Thursday, November 07, 2013


A story on the front page of Tuesday's paper sent me down a weird rabbit trail this afternoon. Talk about a strange train of thought...

The story was about the old subway that ran from the Henderson parking lot to the former Tandy Center. Just reading about the long-forgotten subway line reminded me of my pregnant self riding that old car to report for jury duty, praying I wouldn't throw up on the judge. My reminiscing seemed timely because recent visits to downtown Fort Worth have made me a little wistful for the old Tandy Center ice rink there, not to mention the Christmas tree lights that adorned each of the two Tandy buildings. 

It occurred to me that if I get nostalgic for the Fort Worth of yesteryear, it must be really rough for the "Old Timers." And with that thought, I assessed my own standing as a DFW resident. If someone were to ask me where I live, I'd tell them Fort Worth, but to this day, I consider myself a newcomer. And that's after 22 years here! It's strange to think I've lived here longer than anywhere else: longer than my 13 years in Tyler, much longer than my five rather formative years spent in Austin. So why do I feel like such a n00b in my own hometown?

Maybe it's because so many of my friends and colleagues in the Mid-Cities have lived here since birth. They have at least twice as many years here, which means they have much more extensive Fort Worth expertise. They remember the fast food joints that were on Pipeline, the stores that used to fill Northeast Mall. They know the quickest route from A to B in traffic, in bad weather, or during Mayfest. In many respects, I'm a Fort Worth virgin. I STILL haven't tried all the downtown eateries. I STILL don't know all the shortcuts to get around TCU or the hospital district. And if you ask me who is the best doctor/dentist/mechanic, I'm going to have to hit up Google.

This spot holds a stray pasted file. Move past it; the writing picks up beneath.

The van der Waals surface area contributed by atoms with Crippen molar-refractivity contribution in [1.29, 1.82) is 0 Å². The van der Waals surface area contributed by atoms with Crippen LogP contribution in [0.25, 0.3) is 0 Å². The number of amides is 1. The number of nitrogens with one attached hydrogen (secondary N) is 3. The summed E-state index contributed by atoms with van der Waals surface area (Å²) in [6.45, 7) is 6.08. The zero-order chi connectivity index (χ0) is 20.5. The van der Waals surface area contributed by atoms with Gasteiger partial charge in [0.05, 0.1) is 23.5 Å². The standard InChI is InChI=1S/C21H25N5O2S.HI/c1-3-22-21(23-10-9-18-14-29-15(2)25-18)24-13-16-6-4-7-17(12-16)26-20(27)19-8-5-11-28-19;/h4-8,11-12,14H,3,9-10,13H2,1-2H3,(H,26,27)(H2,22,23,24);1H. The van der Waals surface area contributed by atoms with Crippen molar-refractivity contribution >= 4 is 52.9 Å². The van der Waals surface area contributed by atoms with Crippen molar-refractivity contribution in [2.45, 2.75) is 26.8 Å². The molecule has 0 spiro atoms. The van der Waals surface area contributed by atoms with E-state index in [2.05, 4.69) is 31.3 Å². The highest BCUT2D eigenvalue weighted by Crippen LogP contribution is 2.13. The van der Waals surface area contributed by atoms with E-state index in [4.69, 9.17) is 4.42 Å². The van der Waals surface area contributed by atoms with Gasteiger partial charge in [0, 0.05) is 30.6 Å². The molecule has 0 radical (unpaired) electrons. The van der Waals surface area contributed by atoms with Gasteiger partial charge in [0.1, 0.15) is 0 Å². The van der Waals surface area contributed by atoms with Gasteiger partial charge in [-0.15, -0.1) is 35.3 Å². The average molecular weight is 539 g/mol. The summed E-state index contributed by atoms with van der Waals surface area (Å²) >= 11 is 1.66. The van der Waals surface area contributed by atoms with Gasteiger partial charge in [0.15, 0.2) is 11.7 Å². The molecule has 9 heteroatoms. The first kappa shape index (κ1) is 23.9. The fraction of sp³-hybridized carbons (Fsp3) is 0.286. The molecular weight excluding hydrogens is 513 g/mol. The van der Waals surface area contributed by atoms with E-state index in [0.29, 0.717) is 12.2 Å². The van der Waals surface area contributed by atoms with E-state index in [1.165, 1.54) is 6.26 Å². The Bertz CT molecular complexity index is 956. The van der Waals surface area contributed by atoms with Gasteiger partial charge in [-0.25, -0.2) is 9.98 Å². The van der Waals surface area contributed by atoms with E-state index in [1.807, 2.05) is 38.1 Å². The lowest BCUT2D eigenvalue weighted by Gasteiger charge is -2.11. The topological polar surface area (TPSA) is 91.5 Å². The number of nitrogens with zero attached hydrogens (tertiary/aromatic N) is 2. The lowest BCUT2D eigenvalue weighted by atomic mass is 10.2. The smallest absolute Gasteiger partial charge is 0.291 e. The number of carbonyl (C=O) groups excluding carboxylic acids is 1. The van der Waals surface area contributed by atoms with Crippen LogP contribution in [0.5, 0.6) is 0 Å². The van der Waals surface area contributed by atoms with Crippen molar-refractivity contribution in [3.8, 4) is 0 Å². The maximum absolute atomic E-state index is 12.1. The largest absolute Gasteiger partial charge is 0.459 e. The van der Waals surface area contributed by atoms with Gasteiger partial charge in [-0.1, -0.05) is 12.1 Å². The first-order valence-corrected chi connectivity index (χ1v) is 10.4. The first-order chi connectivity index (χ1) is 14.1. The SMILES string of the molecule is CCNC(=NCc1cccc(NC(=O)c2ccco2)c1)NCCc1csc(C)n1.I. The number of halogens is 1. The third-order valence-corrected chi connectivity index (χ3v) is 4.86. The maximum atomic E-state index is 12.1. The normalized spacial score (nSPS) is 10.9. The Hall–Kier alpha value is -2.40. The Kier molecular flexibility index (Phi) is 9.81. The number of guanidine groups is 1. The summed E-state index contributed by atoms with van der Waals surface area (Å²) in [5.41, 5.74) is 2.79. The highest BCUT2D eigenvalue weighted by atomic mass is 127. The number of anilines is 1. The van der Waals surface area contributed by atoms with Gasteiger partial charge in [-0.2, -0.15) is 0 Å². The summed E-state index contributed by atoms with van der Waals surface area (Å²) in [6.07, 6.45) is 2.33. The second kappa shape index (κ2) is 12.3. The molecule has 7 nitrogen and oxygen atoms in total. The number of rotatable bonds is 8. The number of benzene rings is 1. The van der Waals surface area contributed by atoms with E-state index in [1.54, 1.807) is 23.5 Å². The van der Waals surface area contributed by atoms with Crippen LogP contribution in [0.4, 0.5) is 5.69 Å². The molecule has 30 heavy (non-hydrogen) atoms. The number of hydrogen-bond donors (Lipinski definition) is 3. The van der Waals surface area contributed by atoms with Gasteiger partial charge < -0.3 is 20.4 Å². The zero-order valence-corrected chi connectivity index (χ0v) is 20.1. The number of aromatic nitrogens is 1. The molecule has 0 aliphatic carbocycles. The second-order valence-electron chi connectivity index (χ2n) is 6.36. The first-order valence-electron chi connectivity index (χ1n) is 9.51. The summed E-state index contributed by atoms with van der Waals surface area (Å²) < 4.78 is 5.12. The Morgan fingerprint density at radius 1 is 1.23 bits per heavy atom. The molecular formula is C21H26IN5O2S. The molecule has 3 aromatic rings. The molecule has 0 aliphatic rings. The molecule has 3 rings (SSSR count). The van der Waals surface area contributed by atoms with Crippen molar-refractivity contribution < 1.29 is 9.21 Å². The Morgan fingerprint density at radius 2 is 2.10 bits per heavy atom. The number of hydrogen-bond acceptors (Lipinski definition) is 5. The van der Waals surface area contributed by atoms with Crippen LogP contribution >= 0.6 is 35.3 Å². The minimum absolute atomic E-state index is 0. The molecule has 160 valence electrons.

The sad thing is, if a tourist were to ask me about Tyler, the town I consider home, I'd be even more ignorant. Best lunch counter? The Spread on the Loop. (Out of business for years.) Best Mexican food? Chula Vista. (Ditto.) Truly, the Tyler of my youth is no more. These days, with all the traffic and chain restaurants, I'd be hard-pressed to separate Tyler from any North Dallas 'burbs. Even the places that meant so much to me no longer exist: Our church building, where I spent countless Sundays and Wednesdays and VBS weeks and youth rallies? It was torn down to make room for a Luby's. Two of the three elementary schools I attended? Razed to make room for new buildings. As they say, you can't go home again. (Well, I COULD, but since strangers live there, it might get a little awkward.)

I guess I should be thankful for the Tarrant County history that DOES overlap my own. The BankOne building's plight from tornado-ravaged to eyesore to repurposed offices and condos. The long gone North Hills Mall on Highway 26, the shopping center with the holiday train and the REAL Santa every year. The Good Eats Cafe that was replaced by Mexican Inn. And how about Italian Inn with the private booths (with wooden doors!) and singing waiters? And Mi Rae's? And Harrigan's, before and after the fire? And Lil' Things?

Regardless, I'm most grateful for all my neighbors, old and new, who have made living here such a blessing: the friends and colleagues who became my family when I moved here, fresh out of college, in 1991. The city itself may still seem a little foreign to me, but thanks to the precious people who make this place a community, I'm proud to call Fort Worth HOME.

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